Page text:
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‘School Students in Vanuatu Need More Supplies at Lower Prices to Succeed’

‘School Students in Vanuatu Need More Supplies at Lower Prices to Succeed’
‘School Students in Vanuatu Need More Supplies at Lower Prices to Succeed’
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President of Vanuatu Skul Tuketa Kooperative on bringing cheaper supplies to Vanuatu schools, local production and the future of cooperatives

Stephane Yawiko, President of Vanuatu Skul Tuketa Kooperative, in this exclusive interview for Vila Times talks about bringing Vanuatu schools together, encouraging local production of goods, benefits of cooperatives and helping Vanuatu to reach the next stage of development.

 

‘Our goal is to provide schools with supplies for better prices’

 

 

– Tell me a little bit about Vanuatu Skul Tuketa Cooperative.

The initiative is coming from schools. The cooperative has been registered since March 2, 2017. Our main objective is to provide the members of the cooperative with a better network to access school supplies and any goods that schools are purchasing on a regular basis, like food, computers, furniture, building materials etc. The goal is to propose a better price, usually a price directly from the factory.

 

– I see. So who are the members of the cooperative at the moment?

School directors and the Chairmen of school councils. We do not accept private companies or individuals to be a member of the cooperative, you have to be a part of the school. In the Board of Directors of Vanuatu Skul Tuketa Cooperative we have advisers from the Ministry of Education and from different departments. The President of Vanuatu Skul Tuketa Cooperative is the General Director of the Community of Catholic Schools, the Vice President, Hnalo Matham, is the Director of Protestant education authority. Now we have more than 120 schools in the Cooperative.

 

– So these are schools not just in Efate but all around Vanuatu?

Yes, all around the islands.

 

‘If we can provide schools more supplies and better equipment their students will have more chances to succeed and help the country in the future’

 

– What are the long term plans of the Cooperative?

The main objective of the Cooperative is to assist schools and the Government. We want to help schools in management of their budgets. For example we have found out that schools annual budgets are mainly spent in our local commercial shops. And prices in the local commercial shops are very high. We understand that they have to make profits, but this is not good for our schools, it has a bad impact on the management of the budget, as well as on students.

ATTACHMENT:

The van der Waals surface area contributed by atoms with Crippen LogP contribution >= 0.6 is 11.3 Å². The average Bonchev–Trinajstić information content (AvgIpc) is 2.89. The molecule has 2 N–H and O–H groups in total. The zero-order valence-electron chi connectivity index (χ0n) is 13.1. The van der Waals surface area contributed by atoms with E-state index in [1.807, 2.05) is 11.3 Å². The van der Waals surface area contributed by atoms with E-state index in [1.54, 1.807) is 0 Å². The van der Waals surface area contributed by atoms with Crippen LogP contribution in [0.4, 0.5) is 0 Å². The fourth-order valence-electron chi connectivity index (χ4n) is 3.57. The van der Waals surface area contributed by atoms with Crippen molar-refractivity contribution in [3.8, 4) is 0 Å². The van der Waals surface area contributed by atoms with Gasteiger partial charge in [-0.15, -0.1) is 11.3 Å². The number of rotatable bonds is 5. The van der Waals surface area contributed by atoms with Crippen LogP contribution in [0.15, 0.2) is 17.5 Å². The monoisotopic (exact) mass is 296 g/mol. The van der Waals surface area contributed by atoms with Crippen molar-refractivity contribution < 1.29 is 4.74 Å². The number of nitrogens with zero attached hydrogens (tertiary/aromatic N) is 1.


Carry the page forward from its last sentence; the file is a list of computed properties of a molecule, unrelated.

So the main objective of the Cooperative is to provide schools with the cheapest possible supplies, so they could afford buying more, allowing students to have better access to those supplies.

Another objective of the Cooperative is to improve the facilities in schools. To provide the furniture needed, computers – so that each student had access to a computer instead of only ten computers available for 300 students.

In the photo: Gleden Elisah, Minister of Education, Joseph Timatua, Acting General secretary TSC, Ridley Joseph, Director General of the Cooperative office, Stephane Yawiko, President of Vanuatu School Tuketa Cooperative, Manses Kalo, Principal of Fresh Wota School, and Tomsen Kawai, Second PA MOE

 

‘This is a big challenge and problem – most schools do not have access to supplies they need’

 

So our general goal is to improve the success of students in the schools. If we can provide them more supplies, better equipment, than they will have more chances to succeed and help the country to develop in future.

Because today this is a big challenge and problem – the fact that most schools do not have access to supplies they need. So us offering a much better price is the solution. For example after the latest survey we found out that many children do not have books at home. They get them in the beginning of the year, but they do not have books at home because teachers tell them to keep their books in the school not to loose them. So maybe if we could propose books for a very interesting price they could give students more than one book. And parents will be able to come and buy some books for their children.

 

‘The profit we are going to make will not be higher than 8%’

 

– The Cooperative is a non-profitable organisation, right?

The profit we are going to make will not be higher than 8% because we need money to maintain the office, pay our staff and for other expenses – electricity, storage etc. 8% on top of the factory price, not more than 8%.

We work like this: a school places an order, when the amount ordered reaches a full container, we order a container, the school comes and gets the order.

 

‘We want to have the power to control the consumption of schools’

 

– How your supply chain works? Are those basically the same supplies that local stores are selling, or you order goods from different locations?

We are always looking for the best supplier. And we are trying to order only a full container of each item, to secure the best price. Most of the goods we are buying overseas in Asia. For example, we have just imported a container of rice from Vietnam, Calrose Rice. We are selling this rice for 90 vatu per kilo. Local supermarkets are selling the same rice for 160 vatu. So you can see the difference. Freshwater School, for example, is going to take 10 tonnes of this rice from the container delivered. They have more than 200 students so they need a lot of rice.